Senate Minority Leader Chuck Schumer (D-NY) on Sunday called on President Donald Trump to continue working with Congress on gun control measures despite Democrats' official impeachment inquiry over a call between Trump and Ukrainian President Volodymyr Zelensky. Specifically, Schumer wants Trump to consider backing universal background checks, a bill known as HR 8 that passed in the House earlier this year.
“Amidst the impeachment inquiry the gears of government can still move. Anyone who suggests otherwise is advancing a false narrative,” Schumer said at his Manhattan office on Sunday, the New York Post reported. “In fact, the best example of governing for this president … would be to pass the universal background bill, which has been sitting on the door step of the Senate for well over 200 days.”
Schumer's call comes after Trump met with National Rifle Association CEO Wayne LaPierre last week.
“President Trump must do whatever it takes to resist the clouded comfort he craves from the likes of Wayne LaPierre and the NRA, because it will lead to inaction on one of the single biggest issues Americans want addressed: universal gun background checks,” Schumer said in a statement. “I challenge President Trump today to govern. Allowing the NRA or other nefarious interests to call the shots amid this impeachment inquiry will only backfire on this White House, and the American people will be worse off for it. Congress can still move on major issues while the House impeachment inquiry advances, and it must."
Democrats have focused on pushing universal background checks, which would require a background check to take place for private sales and transfers as well as a ban and "buyback" of so-called "assault weapons."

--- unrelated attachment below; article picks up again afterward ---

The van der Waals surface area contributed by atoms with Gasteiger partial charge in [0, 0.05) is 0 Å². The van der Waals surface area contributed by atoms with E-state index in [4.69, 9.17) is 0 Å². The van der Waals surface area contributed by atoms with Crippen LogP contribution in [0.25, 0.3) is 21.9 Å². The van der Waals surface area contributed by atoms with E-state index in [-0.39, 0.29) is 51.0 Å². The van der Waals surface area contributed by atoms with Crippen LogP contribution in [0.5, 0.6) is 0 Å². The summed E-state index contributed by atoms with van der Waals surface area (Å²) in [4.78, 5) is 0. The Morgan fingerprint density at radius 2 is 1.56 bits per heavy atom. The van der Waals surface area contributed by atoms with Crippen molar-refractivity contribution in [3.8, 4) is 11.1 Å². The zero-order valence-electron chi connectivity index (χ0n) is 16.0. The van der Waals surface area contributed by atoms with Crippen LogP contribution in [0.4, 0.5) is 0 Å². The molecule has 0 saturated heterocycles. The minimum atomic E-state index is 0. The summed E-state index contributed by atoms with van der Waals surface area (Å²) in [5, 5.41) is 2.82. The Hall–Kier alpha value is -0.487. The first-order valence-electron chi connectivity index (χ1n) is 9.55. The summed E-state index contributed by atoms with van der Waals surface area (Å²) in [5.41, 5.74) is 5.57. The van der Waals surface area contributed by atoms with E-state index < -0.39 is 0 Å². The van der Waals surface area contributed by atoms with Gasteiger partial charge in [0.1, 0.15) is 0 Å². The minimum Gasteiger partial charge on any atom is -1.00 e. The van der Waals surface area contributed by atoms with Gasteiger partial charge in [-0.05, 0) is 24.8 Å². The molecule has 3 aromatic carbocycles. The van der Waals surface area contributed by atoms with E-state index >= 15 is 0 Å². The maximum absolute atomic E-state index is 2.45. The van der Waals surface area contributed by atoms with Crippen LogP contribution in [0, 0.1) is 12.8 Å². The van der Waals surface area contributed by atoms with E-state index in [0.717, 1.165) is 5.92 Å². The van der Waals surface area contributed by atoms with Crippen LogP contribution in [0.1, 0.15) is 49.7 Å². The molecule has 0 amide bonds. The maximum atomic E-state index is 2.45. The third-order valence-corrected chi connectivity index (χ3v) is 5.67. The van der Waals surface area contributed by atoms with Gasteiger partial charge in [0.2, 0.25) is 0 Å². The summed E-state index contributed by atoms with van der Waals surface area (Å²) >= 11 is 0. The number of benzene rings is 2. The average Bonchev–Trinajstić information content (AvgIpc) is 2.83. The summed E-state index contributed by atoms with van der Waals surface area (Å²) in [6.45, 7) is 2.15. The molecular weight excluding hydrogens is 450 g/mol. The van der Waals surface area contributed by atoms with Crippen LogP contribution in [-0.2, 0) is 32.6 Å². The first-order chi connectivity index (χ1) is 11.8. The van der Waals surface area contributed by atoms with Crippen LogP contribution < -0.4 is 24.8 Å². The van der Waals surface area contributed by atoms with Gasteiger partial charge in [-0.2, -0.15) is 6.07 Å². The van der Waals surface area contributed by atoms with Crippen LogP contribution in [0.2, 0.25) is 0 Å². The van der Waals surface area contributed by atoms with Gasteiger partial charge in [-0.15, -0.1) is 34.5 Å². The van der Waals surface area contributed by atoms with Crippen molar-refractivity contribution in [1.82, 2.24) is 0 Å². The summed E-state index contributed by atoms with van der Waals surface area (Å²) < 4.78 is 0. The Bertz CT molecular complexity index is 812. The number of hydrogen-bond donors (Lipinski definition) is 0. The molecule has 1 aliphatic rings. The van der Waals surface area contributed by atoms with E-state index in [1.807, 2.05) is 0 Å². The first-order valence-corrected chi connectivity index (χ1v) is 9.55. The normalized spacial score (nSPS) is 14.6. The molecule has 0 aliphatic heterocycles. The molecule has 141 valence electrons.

The reason pro-gun advocates are against universal background checks is because it turns legal, law-abiding gun owners into criminals. If I want to let a friend or family member borrow a rifle for hunting we would have to go to a federal firearms licensee (FFL), he or she would have to go through a background check and the firearm would have to be transferred to their name. And when the gun is to be returned to me, I would have to undergo the same process. We would have to legally transfer firearms, on paper, in order for it to be legal. I couldn't let the person borrow the rifle, even if I know they're law-abiding and not a prohibited possessor.
The same process holds true for a domestic violence survivor who fears for her life. If I let her borrow a firearm for self-protection, without a background check and transfer, we'd both be criminals.
And if we want to take someone new to the range to shoot for the very first time, the same thing would happen. No background check? It's illegal.
But these are the kind of narratives we never hear anything about. They're the unintended consequences that these proposals would have. And, honestly, how many criminals actually go to a gun store and buy a firearm? They don't. They obtain them on the black market. That's not something that can be legislatively fixed. All it does it punish those of us who follow the law.